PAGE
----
Acquired knowledge

Acquired knowledge

The highly interdisciplinary nature of electronics requires a broad scientific and technical expertise right from the first level Laurea degree (i.e., the B.S.E.E.), so to allow both an effective transition toward the professional world already after the three-year study programme, and an in-dept know-how and specialization during the higher levels of university courses.

In order to meet these educational needs, the Electronics Engineering Study Programme is based on three levels: a first level, three-year, Laurea (Bachelor of Science) degree with training aimed at acquiring robust fundamentals; a second-level, two-year Laurea Magistrale (Master of Science) degree with more specialized subjects and in-depth understanding; and an optional third level, two-year Research Doctorate (Ph.D.) for top-level research.

Regarding the three-year Laurea in Electronics Engineering (B.S.E.E.), the first semesters focus on the “basic” subjects (math, classical and modern physics, molecular chemistry and programming), in which the student acquires the essential elements of scientific disciplines that constitute the necessary fundamentals of engineering studies. The following semesters are dedicated to more specific “core” courses on electronics and design methodologies (analogue electronics, digital electronic systems, microelectronic devices, solid-state electronics, optoelectronics, sensors and electronic instrumentation, microcontrollers). During the same semesters, the electronics understanding is accompanied and completed by the study of the fundamentals of other “side” disciplines of Information and Communication Technology (ICT), such as automation, telecommunications and computer science, with the aim of acquiring a solid and broad preparation also across diversified application areas. 

In the last semester of the three year Laurea, students who do not intend to continue their studies can opt for an internship at one of the many companies in the electronics field, in order to acquire specific professional skills in view of the transition to the job market.

Teaching methods and exam verifications contribute to an educational growth not only limited to scientific and technical knowledge, obviously fundamental and essential. Formation is indeed also aimed at consolidating in the student more general cognitive skills, such as autonomous understanding and study (necessary to keep up to date the knowledge in a constantly evolving field), written and oral communication skills in support of teamwork activities, and the development of smart problem solving attitude through their decomposition and modelling.

Role of the electrical engineer

The Bachelor’s degree Electronics engineer is characterized by a robust technical background and has an in-depth overview of electronic devices, circuits, and systems. This allows the engineer to access the professional world with adequate methodological and operational knowledge, so to operate with competence and professionalism in many areas of use even of complex electronic systems.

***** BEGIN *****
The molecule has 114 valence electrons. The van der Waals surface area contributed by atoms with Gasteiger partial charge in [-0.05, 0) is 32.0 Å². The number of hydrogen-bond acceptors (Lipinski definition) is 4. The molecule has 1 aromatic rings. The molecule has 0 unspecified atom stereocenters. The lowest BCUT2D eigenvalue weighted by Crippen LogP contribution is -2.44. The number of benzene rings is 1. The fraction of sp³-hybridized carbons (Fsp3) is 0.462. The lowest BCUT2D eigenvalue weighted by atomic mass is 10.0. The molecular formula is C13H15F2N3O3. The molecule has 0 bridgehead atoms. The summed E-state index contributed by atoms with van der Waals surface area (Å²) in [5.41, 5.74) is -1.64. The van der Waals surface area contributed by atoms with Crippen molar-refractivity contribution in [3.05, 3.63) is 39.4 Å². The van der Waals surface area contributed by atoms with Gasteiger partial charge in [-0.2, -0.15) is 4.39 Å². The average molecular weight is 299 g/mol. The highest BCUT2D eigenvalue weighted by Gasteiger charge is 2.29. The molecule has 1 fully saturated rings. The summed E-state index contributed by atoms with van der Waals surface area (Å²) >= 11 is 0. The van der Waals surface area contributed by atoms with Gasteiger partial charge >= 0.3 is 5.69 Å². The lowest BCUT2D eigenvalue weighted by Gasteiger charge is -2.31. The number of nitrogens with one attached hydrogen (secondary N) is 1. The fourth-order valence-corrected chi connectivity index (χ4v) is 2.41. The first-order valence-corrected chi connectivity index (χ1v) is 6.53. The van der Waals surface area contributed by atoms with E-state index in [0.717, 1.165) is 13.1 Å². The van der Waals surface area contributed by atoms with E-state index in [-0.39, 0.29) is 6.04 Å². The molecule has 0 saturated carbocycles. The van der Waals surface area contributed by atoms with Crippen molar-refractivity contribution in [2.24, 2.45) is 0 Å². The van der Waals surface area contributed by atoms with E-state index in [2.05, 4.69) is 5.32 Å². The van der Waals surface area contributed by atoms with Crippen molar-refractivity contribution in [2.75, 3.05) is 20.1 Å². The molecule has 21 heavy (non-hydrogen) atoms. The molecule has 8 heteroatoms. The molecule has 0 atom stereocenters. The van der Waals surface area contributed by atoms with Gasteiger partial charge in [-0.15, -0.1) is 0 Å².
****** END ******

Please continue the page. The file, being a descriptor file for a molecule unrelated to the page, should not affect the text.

The graduate in Electronics Engineering has in fact acquired a broad base of scientific, technological and engineering knowledge and a thorough preparation across the typical disciplines of electronics engineering. 

Graduates have acquired also an operational training, which allows them to employ electronic devices and systems in various areas of application, from electronic controls of industrial machineries to telecommunications, from sensors to electronic instrumentation.

The Laurea Degree in Electronics Engineering allows access – after passing a state exam – to Section B of the Register of Engineers – information sector, with the title of Junior Information Engineer.

Acquired skills

The graduate in Electronics Engineering will acquire solid specific skills for:

  • using electronic devices and components together with proper design methodologies (use of CAD tools) to create basic electronic circuits for applications in the fields of computing, telecommunications, automation and other related sectors;
  • exploiting microelectronic devices and technologies for the exploitation of sensors and actuators;
  • defining the functionality of a system, assessing performance and overall costs, by means of basic circuital blocks;
  • verifying and testing the instrumentation for electronic measurements, checking compliance with specifications;
  • managing the production and installation of an electronic system;
  • implementing and monitoring the quality control of processes and products;
  • evaluating the aspects of reliability, maintenance, performance assessment, energy consumption, related to electronic components technologies (in particular, boards and complex equipment);
  • configuring programmable electronic devices;
  • assisting and maintaining electronic equipment and programmable electronic systems, with respect to manufacturing technology, component characteristics, measuring equipment, and control software;
  • collaborating in the design, prototyping, and production of an electronic system or apparatus;
  • selecting the basic electronic components and subsystems based on the best trade-off between costs and performance;
  • using laboratory equipment and design software.